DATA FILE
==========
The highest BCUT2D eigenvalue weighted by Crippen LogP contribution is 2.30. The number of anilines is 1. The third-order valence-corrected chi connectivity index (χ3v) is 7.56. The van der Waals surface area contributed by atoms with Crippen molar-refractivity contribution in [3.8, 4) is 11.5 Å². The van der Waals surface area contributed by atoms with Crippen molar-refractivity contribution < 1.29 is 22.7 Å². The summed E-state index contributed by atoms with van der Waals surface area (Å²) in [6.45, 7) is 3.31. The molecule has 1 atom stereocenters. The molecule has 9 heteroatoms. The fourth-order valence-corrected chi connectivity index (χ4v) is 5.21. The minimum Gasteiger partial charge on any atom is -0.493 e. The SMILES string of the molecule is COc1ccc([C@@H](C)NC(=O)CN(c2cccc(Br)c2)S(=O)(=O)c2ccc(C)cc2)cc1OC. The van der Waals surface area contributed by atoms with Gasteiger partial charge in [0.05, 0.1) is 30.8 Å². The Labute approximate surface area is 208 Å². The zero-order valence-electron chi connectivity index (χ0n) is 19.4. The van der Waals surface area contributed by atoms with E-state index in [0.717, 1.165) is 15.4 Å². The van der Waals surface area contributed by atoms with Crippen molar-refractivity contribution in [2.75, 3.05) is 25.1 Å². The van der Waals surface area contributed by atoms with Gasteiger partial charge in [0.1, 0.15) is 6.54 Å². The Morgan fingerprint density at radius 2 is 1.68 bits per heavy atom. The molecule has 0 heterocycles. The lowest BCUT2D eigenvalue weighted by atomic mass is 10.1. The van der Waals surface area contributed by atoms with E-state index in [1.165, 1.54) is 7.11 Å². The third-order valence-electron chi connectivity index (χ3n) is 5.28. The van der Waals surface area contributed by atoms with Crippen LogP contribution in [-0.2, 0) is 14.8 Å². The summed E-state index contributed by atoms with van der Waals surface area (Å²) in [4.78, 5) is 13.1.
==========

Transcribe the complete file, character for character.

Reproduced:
The highest BCUT2D eigenvalue weighted by Crippen LogP contribution is 2.30. The number of anilines is 1. The third-order valence-corrected chi connectivity index (χ3v) is 7.56. The van der Waals surface area contributed by atoms with Crippen molar-refractivity contribution in [3.8, 4) is 11.5 Å². The van der Waals surface area contributed by atoms with Crippen molar-refractivity contribution < 1.29 is 22.7 Å². The summed E-state index contributed by atoms with van der Waals surface area (Å²) in [6.45, 7) is 3.31. The molecule has 1 atom stereocenters. The molecule has 9 heteroatoms. The fourth-order valence-corrected chi connectivity index (χ4v) is 5.21. The minimum Gasteiger partial charge on any atom is -0.493 e. The SMILES string of the molecule is COc1ccc([C@@H](C)NC(=O)CN(c2cccc(Br)c2)S(=O)(=O)c2ccc(C)cc2)cc1OC. The van der Waals surface area contributed by atoms with Gasteiger partial charge in [0.05, 0.1) is 30.8 Å². The Labute approximate surface area is 208 Å². The zero-order valence-electron chi connectivity index (χ0n) is 19.4. The van der Waals surface area contributed by atoms with E-state index in [0.717, 1.165) is 15.4 Å². The van der Waals surface area contributed by atoms with Crippen molar-refractivity contribution in [2.75, 3.05) is 25.1 Å². The van der Waals surface area contributed by atoms with Gasteiger partial charge in [0.1, 0.15) is 6.54 Å². The Morgan fingerprint density at radius 2 is 1.68 bits per heavy atom. The molecule has 0 heterocycles. The lowest BCUT2D eigenvalue weighted by atomic mass is 10.1. The van der Waals surface area contributed by atoms with E-state index in [1.165, 1.54) is 7.11 Å². The third-order valence-electron chi connectivity index (χ3n) is 5.28. The van der Waals surface area contributed by atoms with Crippen LogP contribution in [-0.2, 0) is 14.8 Å². The summed E-state index contributed by atoms with van der Waals surface area (Å²) in [4.78, 5) is 13.1.